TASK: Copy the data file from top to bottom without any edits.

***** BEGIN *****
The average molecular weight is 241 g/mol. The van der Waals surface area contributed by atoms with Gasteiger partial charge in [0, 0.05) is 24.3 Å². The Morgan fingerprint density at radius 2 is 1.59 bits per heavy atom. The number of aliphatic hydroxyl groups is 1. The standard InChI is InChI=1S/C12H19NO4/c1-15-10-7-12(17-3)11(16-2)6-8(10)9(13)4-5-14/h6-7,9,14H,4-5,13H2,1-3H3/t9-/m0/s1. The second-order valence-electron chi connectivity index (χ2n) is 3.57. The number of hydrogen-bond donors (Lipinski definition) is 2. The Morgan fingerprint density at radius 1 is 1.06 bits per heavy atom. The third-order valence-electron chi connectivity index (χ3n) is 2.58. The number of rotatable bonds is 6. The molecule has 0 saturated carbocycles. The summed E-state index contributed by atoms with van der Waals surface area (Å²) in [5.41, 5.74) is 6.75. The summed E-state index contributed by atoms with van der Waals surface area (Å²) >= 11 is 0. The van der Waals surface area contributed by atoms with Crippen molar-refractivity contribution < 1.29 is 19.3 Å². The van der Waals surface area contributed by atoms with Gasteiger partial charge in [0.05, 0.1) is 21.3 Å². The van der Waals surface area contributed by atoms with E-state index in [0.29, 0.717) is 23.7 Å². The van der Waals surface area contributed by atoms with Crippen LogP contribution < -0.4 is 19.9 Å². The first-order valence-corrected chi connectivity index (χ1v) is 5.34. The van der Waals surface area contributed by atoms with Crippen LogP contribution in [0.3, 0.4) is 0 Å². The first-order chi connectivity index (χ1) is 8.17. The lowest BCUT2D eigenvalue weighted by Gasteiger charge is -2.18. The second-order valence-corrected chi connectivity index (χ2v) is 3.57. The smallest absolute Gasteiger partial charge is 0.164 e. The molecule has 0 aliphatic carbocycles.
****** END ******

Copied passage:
The average molecular weight is 241 g/mol. The van der Waals surface area contributed by atoms with Gasteiger partial charge in [0, 0.05) is 24.3 Å². The Morgan fingerprint density at radius 2 is 1.59 bits per heavy atom. The number of aliphatic hydroxyl groups is 1. The standard InChI is InChI=1S/C12H19NO4/c1-15-10-7-12(17-3)11(16-2)6-8(10)9(13)4-5-14/h6-7,9,14H,4-5,13H2,1-3H3/t9-/m0/s1. The second-order valence-electron chi connectivity index (χ2n) is 3.57. The number of hydrogen-bond donors (Lipinski definition) is 2. The Morgan fingerprint density at radius 1 is 1.06 bits per heavy atom. The third-order valence-electron chi connectivity index (χ3n) is 2.58. The number of rotatable bonds is 6. The molecule has 0 saturated carbocycles. The summed E-state index contributed by atoms with van der Waals surface area (Å²) in [5.41, 5.74) is 6.75. The summed E-state index contributed by atoms with van der Waals surface area (Å²) >= 11 is 0. The van der Waals surface area contributed by atoms with Crippen molar-refractivity contribution < 1.29 is 19.3 Å². The van der Waals surface area contributed by atoms with Gasteiger partial charge in [0.05, 0.1) is 21.3 Å². The van der Waals surface area contributed by atoms with E-state index in [0.29, 0.717) is 23.7 Å². The van der Waals surface area contributed by atoms with Crippen LogP contribution < -0.4 is 19.9 Å². The first-order valence-corrected chi connectivity index (χ1v) is 5.34. The van der Waals surface area contributed by atoms with Crippen LogP contribution in [0.3, 0.4) is 0 Å². The first-order chi connectivity index (χ1) is 8.17. The lowest BCUT2D eigenvalue weighted by Gasteiger charge is -2.18. The second-order valence-corrected chi connectivity index (χ2v) is 3.57. The smallest absolute Gasteiger partial charge is 0.164 e. The molecule has 0 aliphatic carbocycles.